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An MBA graduate from a prestigious east-coast school told us recently that he “learned more about strategic planning in the past two hours than during my entire MBA curriculum.”

While humbled, we are not surprised, since most people are confused about the difference between the terms ‘mission‘ and ‘vision‘. Their confusion is intensified by some of the greatest minds of our ‘liberal’ academic world and its sometime opponent, the ‘conservative’ military-industrial complex. The confusion becomes amplified by some of the world’s largest and most influential consulting firms (the same ones that have brought us over 20 varieties of a roles and responsibilities tool; including RACI, RASI, RASCI, ARCI, etc. (see Transform Your Responsibilities Matrix into a GANTT Chart)

In fact, the argument may be dispatched quickly by avoiding use of the terms mission and vision. Rather, substitute the nature of the questions they attempt to answer, if you seek to dispel the confusion. One term represents sentiment that answers the question “Why do we show up (or, Why are we here?)?” and the other term represents sentiment that answers the question “Where are we going?” With this logic, the natural sequence is to know where we are before we discuss where we are going.

Liberal vs. Conservative

Mission or Vision — What is the Difference?

Mission or Vision?

In many textbooks, strategic planning begins with mission (ie, Why are we here?) and yields to vision (ie, Where are we going?). The military-industrial complex answers the same questions, in the same order, but defines the terms differently. Note that NATO armed forces have a vision of “liberty and independence” that explains their existence. When threatened however, they go forth on a “mission to (insert location; eg, Iraq).”

A versatile facilitator remains agnostic, not biased toward one definition over the other. They are biased however to maintain consistency within the organization and culture they are serving. Since confusion exists in most organizations, an important part of the preparation activity involves building the lexicon or glossary for your meetings and workshops that homogenizes operational definitions and ensures that they are applied consistently, within and between your meetings and workshops.

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Don’t ruin your career or reputation with bad meetings. Register for a class or forward this to someone who should. Taught by world-class instructors, MG RUSH  professional facilitation curriculum focuses on practice. Each student thoroughly practices and rehearses tools, methods, and approaches throughout the week. While some call this immersion, we call it the road to building impactful facilitation skills.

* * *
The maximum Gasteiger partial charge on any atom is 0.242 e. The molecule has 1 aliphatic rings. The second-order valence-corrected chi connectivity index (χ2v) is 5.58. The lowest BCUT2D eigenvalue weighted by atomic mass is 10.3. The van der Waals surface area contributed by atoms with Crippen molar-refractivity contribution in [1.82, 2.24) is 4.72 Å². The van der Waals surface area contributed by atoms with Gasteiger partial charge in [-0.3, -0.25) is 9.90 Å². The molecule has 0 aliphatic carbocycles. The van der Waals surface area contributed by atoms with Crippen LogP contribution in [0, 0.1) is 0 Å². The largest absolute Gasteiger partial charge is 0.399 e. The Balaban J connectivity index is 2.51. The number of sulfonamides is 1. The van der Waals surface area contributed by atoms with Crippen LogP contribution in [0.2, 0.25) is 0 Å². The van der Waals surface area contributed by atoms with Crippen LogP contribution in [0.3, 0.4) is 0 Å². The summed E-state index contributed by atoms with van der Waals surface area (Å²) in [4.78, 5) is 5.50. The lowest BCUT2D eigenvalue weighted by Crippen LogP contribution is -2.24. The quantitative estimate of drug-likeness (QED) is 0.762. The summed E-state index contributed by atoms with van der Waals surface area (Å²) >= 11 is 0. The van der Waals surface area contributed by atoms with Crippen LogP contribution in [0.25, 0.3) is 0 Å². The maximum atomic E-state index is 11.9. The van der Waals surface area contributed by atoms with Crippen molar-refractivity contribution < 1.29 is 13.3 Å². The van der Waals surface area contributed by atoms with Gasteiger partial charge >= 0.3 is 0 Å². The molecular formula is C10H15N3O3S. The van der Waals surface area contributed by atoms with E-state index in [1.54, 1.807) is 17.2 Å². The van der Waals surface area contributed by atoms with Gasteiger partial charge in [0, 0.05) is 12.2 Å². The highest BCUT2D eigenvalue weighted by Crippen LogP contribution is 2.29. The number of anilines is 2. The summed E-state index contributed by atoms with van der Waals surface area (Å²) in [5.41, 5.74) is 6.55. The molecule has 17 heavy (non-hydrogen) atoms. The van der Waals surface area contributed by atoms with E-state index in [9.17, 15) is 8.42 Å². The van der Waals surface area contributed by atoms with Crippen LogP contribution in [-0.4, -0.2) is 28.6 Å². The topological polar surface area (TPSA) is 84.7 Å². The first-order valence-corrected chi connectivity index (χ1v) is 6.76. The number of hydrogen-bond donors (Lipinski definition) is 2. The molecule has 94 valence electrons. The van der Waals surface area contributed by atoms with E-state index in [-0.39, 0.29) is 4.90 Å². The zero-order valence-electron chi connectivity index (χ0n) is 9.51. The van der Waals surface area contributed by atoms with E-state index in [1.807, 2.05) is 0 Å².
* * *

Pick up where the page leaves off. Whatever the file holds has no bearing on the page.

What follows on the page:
Our courses also provide an excellent way to earn up to 40 SEUs from the Scrum Alliance, 40 PDUs from PMI, and 40 CDUs from IIBA, as well as 3.2 CEUs for other professions. (See individual class descriptions for details.)

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Facilitation Expert

Terrence Metz, CSM, PSPO, CSPF, is the Managing Director of MG RUSH Facilitation Training and Coaching, the acknowledged leader in structured facilitation training. His FAST Facilitation Best Practices blog features over 300 articles on facilitation skills and tools aimed at helping others lead faster, more productive meetings and workshops that yield higher quality decisions. His clients include Agilists, Scrum teams, program and project managers, senior officers, and the business analyst community among numerous private and public companies and global corporations. As an undergraduate of Northwestern University (Evanston, IL) and MBA graduate from NWU’s Kellogg School of Management, his professional experience has focused on process improvement and product development. He continually aspires to make it easier for others to succeed.

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